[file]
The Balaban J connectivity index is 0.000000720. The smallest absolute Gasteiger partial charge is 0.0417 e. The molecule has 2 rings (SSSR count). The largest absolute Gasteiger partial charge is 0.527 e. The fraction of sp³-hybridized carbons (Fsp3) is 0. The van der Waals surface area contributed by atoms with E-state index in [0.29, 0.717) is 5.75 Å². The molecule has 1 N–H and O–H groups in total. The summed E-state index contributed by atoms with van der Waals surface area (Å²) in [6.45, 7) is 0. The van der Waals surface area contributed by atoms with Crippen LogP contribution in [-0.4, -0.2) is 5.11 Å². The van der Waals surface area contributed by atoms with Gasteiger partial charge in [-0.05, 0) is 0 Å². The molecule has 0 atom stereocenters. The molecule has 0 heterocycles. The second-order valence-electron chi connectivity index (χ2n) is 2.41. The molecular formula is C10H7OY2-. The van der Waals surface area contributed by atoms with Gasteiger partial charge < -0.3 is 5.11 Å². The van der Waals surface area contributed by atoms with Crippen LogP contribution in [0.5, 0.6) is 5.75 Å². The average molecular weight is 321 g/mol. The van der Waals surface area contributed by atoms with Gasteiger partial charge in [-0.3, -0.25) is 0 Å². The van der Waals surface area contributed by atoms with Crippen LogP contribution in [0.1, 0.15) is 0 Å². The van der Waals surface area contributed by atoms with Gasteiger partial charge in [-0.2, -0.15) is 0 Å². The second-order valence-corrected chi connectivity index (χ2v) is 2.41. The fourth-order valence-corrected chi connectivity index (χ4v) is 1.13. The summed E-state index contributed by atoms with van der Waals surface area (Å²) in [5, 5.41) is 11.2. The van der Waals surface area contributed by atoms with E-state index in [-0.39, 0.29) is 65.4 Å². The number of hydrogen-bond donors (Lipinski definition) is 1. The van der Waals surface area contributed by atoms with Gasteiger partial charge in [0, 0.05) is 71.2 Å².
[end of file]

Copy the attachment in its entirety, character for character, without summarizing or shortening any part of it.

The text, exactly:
The Balaban J connectivity index is 0.000000720. The smallest absolute Gasteiger partial charge is 0.0417 e. The molecule has 2 rings (SSSR count). The largest absolute Gasteiger partial charge is 0.527 e. The fraction of sp³-hybridized carbons (Fsp3) is 0. The van der Waals surface area contributed by atoms with E-state index in [0.29, 0.717) is 5.75 Å². The molecule has 1 N–H and O–H groups in total. The summed E-state index contributed by atoms with van der Waals surface area (Å²) in [6.45, 7) is 0. The van der Waals surface area contributed by atoms with Crippen LogP contribution in [-0.4, -0.2) is 5.11 Å². The van der Waals surface area contributed by atoms with Gasteiger partial charge in [-0.05, 0) is 0 Å². The molecule has 0 atom stereocenters. The molecule has 0 heterocycles. The second-order valence-electron chi connectivity index (χ2n) is 2.41. The molecular formula is C10H7OY2-. The van der Waals surface area contributed by atoms with Gasteiger partial charge < -0.3 is 5.11 Å². The van der Waals surface area contributed by atoms with Crippen LogP contribution in [0.5, 0.6) is 5.75 Å². The average molecular weight is 321 g/mol. The van der Waals surface area contributed by atoms with Gasteiger partial charge in [-0.3, -0.25) is 0 Å². The van der Waals surface area contributed by atoms with Crippen LogP contribution in [0.1, 0.15) is 0 Å². The van der Waals surface area contributed by atoms with Gasteiger partial charge in [-0.2, -0.15) is 0 Å². The second-order valence-corrected chi connectivity index (χ2v) is 2.41. The fourth-order valence-corrected chi connectivity index (χ4v) is 1.13. The summed E-state index contributed by atoms with van der Waals surface area (Å²) in [5, 5.41) is 11.2. The van der Waals surface area contributed by atoms with E-state index in [-0.39, 0.29) is 65.4 Å². The number of hydrogen-bond donors (Lipinski definition) is 1. The van der Waals surface area contributed by atoms with Gasteiger partial charge in [0, 0.05) is 71.2 Å².